Auto industry mess: What we won’t see
Demonetisation, higher tax rates under a new goods and services tax regime and a weak rural economy have all played a role
- Published 5.08.19, 2:52 AM
- Updated 5.08.19, 2:52 AM
- 4 mins read
Sudhir Gharpure and his sales team sat chatting at a big Maruti Suzuki dealership on the outskirts of Mumbai some two hours after its doors had opened on a recent Saturday morning — and not a single customer was in sight.
“There used to be close to 15-20 bookings each day, but now we’re down to 3-5 on good days,” said Gharpure, the general manager at the dealership.
Gharpure’s experience is not an isolated one. Across India, dealerships are being pushed out of business and the Indian auto sector is going through its biggest slump in nearly two decades. Passenger vehicle sales fell for eight straight months until June, and in May sales dropped 20.55 per cent — the sharpest recorded fall in 18 years.
Preliminary data indicate that passenger vehicle sales may have plunged as much as 30 per cent in July. The slump in India, along with a simultaneous slide in Chinese auto sales, is a blow to automakers wrestling with higher costs driven by more stringent emission norms and a push to develop electric cars.
Unlike China, where the plunge in car sales owes largely to new emissions rules, India has seen a mix of factors combine to erode the demand for automobiles.
Prime Minister Narendra Modi’s 2016 demonetisation, higher tax rates under a new goods and services tax regime, a boom witnessed by ride-sharing firms such as Uber and Ola, and a weak rural economy have all played a role.
But many dealers and automakers agree that the deepening liquidity crunch among India’s shadow banks has been the biggest single factor in the auto sales collapse, which some fear may lead to more than a million job losses.
Non-banking finance companies (NBFCs), or shadow banks, have dramatically slashed lending following the collapse of one of the biggest, IL&FS, in late 2018.
IL&FS, or Infrastructure Leasing & Financial Services Ltd, was a behemoth in shadow banking and its defaults and unravelling, amid fraud allegations, have dried up funding for rivals and led to a surge in their borrowing costs.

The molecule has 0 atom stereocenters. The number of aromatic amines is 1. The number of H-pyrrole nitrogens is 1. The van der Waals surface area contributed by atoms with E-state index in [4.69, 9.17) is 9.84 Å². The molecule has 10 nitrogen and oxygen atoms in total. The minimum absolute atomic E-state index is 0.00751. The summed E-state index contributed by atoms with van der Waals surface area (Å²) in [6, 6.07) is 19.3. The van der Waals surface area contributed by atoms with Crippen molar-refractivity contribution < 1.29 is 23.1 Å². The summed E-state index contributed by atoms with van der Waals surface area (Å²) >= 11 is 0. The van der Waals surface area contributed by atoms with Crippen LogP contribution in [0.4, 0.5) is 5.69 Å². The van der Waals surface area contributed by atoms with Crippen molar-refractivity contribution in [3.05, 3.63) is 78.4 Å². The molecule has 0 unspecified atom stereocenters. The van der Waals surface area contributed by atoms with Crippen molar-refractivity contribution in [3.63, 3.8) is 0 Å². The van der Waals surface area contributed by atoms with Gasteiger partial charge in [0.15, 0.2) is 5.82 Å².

Non-bank or shadow banking firms generate credit outside traditional lenders, by means such as collective investment vehicles, broker-dealers or funds that invest in bonds and money markets.
In India, NBFCs have in recent years helped fund nearly 55-60 per cent of commercial vehicles, both new and used, 30 per cent of passenger cars and nearly 65 per cent of the two-wheelers in the country, according to rating agency Icra.
To aggravate matters, the stress in the auto market too has prompted the banks to begin trimming their exposure to the sector.
“The car doesn’t sell, it’s the finance that sells,” said R. Vijayaraghavan, a senior marketing consultant at the same Mumbai dealership.
“Today the finance is not selling, so the cars are not selling.”
Some 286 dealerships have shut down in the last 18 months across India as the rising costs of inventory management have made businesses unviable, according to the Federation of Automobile Dealers Association (Fada), a lobby group of auto dealers. Around 2 lakh jobs have been cut across automobile dealerships in India in the last three months, Fada said. (See Business)
“The slowdown in the (NBFC) sector has dragged down vehicle sales growth,” said A.M. Karthik, financial sector head at Icra. “Now the auto slowdown is becoming more visible as the liquidity squeeze continues.”